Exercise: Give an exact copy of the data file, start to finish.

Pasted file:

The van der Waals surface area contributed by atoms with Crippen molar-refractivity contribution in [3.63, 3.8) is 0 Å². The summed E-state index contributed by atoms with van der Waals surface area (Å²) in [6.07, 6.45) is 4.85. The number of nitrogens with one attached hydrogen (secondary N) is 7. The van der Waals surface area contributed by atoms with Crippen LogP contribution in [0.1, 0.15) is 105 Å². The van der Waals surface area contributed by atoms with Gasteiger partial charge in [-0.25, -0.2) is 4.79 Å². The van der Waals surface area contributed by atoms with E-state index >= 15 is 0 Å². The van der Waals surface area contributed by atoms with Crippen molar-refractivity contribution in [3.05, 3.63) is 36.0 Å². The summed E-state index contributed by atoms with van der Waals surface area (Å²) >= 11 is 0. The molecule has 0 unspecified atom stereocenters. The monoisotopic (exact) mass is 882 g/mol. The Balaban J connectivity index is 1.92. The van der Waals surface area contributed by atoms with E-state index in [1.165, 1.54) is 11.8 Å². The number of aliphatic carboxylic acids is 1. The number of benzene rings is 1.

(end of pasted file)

The van der Waals surface area contributed by atoms with Crippen molar-refractivity contribution in [3.63, 3.8) is 0 Å². The summed E-state index contributed by atoms with van der Waals surface area (Å²) in [6.07, 6.45) is 4.85. The number of nitrogens with one attached hydrogen (secondary N) is 7. The van der Waals surface area contributed by atoms with Crippen LogP contribution in [0.1, 0.15) is 105 Å². The van der Waals surface area contributed by atoms with Gasteiger partial charge in [-0.25, -0.2) is 4.79 Å². The van der Waals surface area contributed by atoms with E-state index >= 15 is 0 Å². The van der Waals surface area contributed by atoms with Crippen molar-refractivity contribution in [3.05, 3.63) is 36.0 Å². The summed E-state index contributed by atoms with van der Waals surface area (Å²) >= 11 is 0. The molecule has 0 unspecified atom stereocenters. The monoisotopic (exact) mass is 882 g/mol. The Balaban J connectivity index is 1.92. The van der Waals surface area contributed by atoms with E-state index in [1.165, 1.54) is 11.8 Å². The number of aliphatic carboxylic acids is 1. The number of benzene rings is 1.